The purpose of this study is to examine the different residents’ attitudes towards sustainable tourism development in East-Timor, a destination that is not only new but also in the first stage of tourism development. Henceforth, the contribution of this study is twofold. First, although there are many studies about residents’ attitudes towards tourism, most of them focus on mature destinations, and few focus on developing destinations, such as Bigodi in Uganda (Lepp, 2007, 2008) and Cape Verde (Ribeiro et al., 2013; Ribeiro, Pinto, Silva, & Woosnam, 2018). East-Timor is in the first stage of tourism development and has been little studied as a destination (Vong et al., 2014; Vong, Pinto, & Silva, 2017). Second, this study intends to understand whether residents with different roles and responsibilities (non-leading residents and leading residents in the public and private sectors and NGOs) have different attitudes about sustainable tourism development. This new approach will allow for a more complete understanding of residents’ attitudes and consideration of the different roles residents can play in sustainable tourism development (Richards & Hall, 2002). To achieve this aim, the sustainable tourism attitude scale (SUS-TAS) will be used. The SUS-TAS scale has been proposed by Choi and Sirakaya (2005 & 2006) in order to measure residents’ attitudes towards sustainable tourism development.

Key Terms in this Chapter

SUS-TAS: Multiple measure tourism impact attitude scale developed by Choi and Sirakaya (2005 , 2006 ) to measure residents’ attitudes towards sustainable tourism development. SUS-TAS measures not only community feelings towards sustainable tourism development, but also existing paradigms, such as the social exchange theory and the theory of sustainability.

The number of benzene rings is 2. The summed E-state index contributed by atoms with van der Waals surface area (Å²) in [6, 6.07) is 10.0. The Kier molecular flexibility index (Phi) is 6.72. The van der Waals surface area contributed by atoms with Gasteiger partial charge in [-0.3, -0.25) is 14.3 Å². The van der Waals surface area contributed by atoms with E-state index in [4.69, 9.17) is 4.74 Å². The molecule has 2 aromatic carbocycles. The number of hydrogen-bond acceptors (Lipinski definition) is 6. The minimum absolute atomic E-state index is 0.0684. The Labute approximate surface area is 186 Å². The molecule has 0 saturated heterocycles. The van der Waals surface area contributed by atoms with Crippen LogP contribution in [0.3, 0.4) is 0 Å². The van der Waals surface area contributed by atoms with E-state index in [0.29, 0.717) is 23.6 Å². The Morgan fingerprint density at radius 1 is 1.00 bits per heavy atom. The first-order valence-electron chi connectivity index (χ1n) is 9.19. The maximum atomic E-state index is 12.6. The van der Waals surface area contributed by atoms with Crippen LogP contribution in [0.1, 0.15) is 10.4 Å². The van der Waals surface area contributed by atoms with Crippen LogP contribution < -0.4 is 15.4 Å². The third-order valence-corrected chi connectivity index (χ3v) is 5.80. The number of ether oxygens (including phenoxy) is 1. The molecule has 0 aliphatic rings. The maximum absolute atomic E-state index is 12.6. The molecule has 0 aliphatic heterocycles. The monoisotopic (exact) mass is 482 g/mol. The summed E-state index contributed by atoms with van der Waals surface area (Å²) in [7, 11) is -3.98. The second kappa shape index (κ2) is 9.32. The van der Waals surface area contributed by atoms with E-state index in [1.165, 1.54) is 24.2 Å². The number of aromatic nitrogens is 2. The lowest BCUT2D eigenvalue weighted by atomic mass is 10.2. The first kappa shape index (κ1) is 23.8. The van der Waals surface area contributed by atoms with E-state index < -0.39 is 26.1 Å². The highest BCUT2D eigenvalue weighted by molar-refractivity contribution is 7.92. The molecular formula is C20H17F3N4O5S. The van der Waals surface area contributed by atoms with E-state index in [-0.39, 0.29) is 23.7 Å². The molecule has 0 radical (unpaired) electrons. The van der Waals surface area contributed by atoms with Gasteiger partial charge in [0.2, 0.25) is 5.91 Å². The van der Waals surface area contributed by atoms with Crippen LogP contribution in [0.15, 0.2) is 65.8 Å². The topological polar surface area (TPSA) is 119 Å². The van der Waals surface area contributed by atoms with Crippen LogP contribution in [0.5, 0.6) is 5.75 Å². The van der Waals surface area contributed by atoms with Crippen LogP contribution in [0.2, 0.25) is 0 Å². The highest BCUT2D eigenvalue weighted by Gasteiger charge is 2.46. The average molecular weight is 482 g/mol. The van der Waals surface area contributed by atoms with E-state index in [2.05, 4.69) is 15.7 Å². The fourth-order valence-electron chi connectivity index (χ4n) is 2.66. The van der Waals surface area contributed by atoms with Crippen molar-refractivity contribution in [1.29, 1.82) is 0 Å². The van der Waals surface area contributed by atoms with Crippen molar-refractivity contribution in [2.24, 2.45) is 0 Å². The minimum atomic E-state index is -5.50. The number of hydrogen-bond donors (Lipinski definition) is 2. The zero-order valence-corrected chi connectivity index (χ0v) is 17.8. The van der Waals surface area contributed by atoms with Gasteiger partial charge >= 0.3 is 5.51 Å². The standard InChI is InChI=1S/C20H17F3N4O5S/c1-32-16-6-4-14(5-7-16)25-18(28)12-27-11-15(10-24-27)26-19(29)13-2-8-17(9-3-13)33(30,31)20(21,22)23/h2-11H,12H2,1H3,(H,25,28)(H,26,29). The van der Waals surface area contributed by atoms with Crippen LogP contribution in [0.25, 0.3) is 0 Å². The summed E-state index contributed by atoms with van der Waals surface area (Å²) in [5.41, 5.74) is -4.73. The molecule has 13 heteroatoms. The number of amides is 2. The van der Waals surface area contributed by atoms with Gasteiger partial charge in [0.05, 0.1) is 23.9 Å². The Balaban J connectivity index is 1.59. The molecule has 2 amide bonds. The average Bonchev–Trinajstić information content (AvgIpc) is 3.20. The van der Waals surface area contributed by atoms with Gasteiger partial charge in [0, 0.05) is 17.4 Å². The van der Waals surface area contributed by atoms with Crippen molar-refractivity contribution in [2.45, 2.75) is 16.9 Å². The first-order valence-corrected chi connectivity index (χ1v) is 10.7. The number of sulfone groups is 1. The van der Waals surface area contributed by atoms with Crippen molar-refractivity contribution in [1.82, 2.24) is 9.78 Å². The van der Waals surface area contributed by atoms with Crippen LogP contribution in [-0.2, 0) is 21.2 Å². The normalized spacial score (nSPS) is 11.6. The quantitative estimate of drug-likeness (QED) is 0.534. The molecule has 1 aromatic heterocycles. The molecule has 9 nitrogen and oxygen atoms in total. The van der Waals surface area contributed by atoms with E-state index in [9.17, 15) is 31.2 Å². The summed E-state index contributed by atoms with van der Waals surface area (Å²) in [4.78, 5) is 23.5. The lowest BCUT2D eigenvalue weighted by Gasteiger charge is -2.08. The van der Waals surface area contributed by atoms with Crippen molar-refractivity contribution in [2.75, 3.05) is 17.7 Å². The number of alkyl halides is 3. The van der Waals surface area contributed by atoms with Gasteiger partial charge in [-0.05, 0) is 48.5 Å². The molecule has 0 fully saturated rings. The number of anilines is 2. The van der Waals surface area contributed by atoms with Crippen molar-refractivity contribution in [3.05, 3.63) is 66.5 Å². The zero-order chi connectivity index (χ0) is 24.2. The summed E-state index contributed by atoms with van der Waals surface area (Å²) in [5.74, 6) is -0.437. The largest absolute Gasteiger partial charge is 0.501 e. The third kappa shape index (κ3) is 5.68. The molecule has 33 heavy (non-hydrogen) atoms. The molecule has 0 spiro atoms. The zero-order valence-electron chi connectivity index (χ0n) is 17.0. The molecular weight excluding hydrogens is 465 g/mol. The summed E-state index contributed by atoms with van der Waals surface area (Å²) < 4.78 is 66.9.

Destination Lifecycle Model: Tourism development model, proposed by Butler (1980) , that recognizes six stages in the tourism product life cycle: exploration, investment, development, consolidation, stagnation and, finally, decline or rejuvenation.

Leadership: A process in which a person influences others to accomplish an objective and directs an organization in a way that makes it more cohesive and coherent ( O’Halloran, 1992 ; Wart, 2003).

Leading Residents: Residents with leadership roles are those with important responsibilities in the planning and implementation of tourism development (in the public sector, the private sector and non-governmental organizations (NGOs).

Sustainable Tourism: Tourism which presently meets the needs of tourists and residents while protecting and enhancing future opportunities of tourists and residents ( WTO, 2004 ).

Attitude: A tendency to respond favourably or unfavourably towards a particular object ( Fishbein & Ajzen, 1974 ).

Non-Leading Residents: Residents who do not have specific roles and responsibilities as leaders in the community.